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Real World Cryptography

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Claire Vishik is Trust & Security Technology & Policy Director at Intel.

Cryptography and secure computation permeate the fabric of today’s technologies and everyday life. These areas of research and practice have experienced explosive global development. Worldwide adoption of the results of research in cryptography shortened the development cycle of the new technologies in this area, and left a gap between highly mathematical work in theoretical cryptography and the approaches taken to its implementation and deployment. Because the applications of commercial encryption are so ubiquitous and cover so many use cases, other aspects associated with the use of cryptography – regulations, standardization approaches, user adoption, and economic considerations – also attracted attention of researchers and technologists.
The interest in the subject led to the need for mechanisms to support discussion and exchange of opinion related to “real world cryptography,” and in the last several years, conferences and workshops emerged or were adapted to address these aspects. On the technology side, I would like to mention the Real World Cryptography Workshop, inaugurated in 2012 that focuses on the implementation issues for encryption. Its goal is to bring together cryptography researchers and implementers of real world systems. In the past, NEC workshop on real life cryptographic protocols brought these two constituencies – researchers and implementers -- together to discuss theory and implementation issues in cryptographic protocol development and standardization. Some established conferences extended their interest to more practical issues. Long standing events on financial cryptography and public key cryptography, for example, endeavored to continue to include the community of practitioners in the theoretical discussions.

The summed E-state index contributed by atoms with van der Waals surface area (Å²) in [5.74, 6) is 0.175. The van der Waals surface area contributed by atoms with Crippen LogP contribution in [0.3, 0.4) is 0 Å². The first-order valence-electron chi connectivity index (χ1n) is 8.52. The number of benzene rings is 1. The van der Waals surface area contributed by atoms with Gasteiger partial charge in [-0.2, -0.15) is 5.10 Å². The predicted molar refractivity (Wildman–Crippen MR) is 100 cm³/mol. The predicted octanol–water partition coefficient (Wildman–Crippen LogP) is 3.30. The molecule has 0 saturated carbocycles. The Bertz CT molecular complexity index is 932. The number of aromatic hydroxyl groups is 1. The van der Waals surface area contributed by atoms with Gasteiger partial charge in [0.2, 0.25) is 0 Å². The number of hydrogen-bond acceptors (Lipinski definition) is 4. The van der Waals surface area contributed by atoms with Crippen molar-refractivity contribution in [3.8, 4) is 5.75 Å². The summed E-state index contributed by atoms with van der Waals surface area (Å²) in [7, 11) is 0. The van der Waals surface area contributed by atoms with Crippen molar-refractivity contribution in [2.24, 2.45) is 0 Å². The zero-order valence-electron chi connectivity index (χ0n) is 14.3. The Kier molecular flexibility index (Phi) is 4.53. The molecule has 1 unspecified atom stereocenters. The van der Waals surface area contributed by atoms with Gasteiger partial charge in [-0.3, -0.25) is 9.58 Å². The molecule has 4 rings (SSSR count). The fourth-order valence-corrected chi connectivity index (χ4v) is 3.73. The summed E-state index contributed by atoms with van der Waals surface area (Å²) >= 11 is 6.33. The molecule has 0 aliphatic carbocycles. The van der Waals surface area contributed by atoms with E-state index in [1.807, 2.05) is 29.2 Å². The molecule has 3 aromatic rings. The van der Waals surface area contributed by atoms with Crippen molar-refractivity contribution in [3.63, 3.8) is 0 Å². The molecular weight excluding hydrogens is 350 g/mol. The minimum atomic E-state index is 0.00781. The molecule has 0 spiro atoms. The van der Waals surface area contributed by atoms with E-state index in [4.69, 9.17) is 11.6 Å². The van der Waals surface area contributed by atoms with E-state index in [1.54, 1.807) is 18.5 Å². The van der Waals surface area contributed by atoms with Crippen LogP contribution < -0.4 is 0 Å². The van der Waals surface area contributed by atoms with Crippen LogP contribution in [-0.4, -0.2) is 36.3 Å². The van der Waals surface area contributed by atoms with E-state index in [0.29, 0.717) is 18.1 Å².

With regard to societal issues associated with encryption, models of collaboration for technologists, researchers, and practitioners were slower to emerge, with fewer dedicated events and discussion fora. In economics of security, the long standing  Workshop on Economics of Information, WEIS, includes some discussion of the economics of cryptography, and encryption has been highlighted in other meetings. But  greater collaboration is required to address the complex issues associated with the development and use of commercial encryption.
Since 2011, Intel has conducted a series of workshops on the “International View of the State-of-the-Art of Cryptography and Security and their Use in Practice.“ The international group of theoretical cryptographers, implementers, technologists, legal and policy experts, and other practitioners, met in 2011, 2012, in spring and winter of 2013, and twice in 2014 to discuss a range of issues in an informal discussion forum. Among the topics raised at the workshop, we can mention advances in cryptography that have potential implications for practice, standardization issues, problems connected with privacy and surveillance, approaches to key management and ownership, economics, regional policies, and many other aspects of cryptography  and its applications of interest to theorists and practitioners worldwide. These discussions will continue at the workshops in 2015.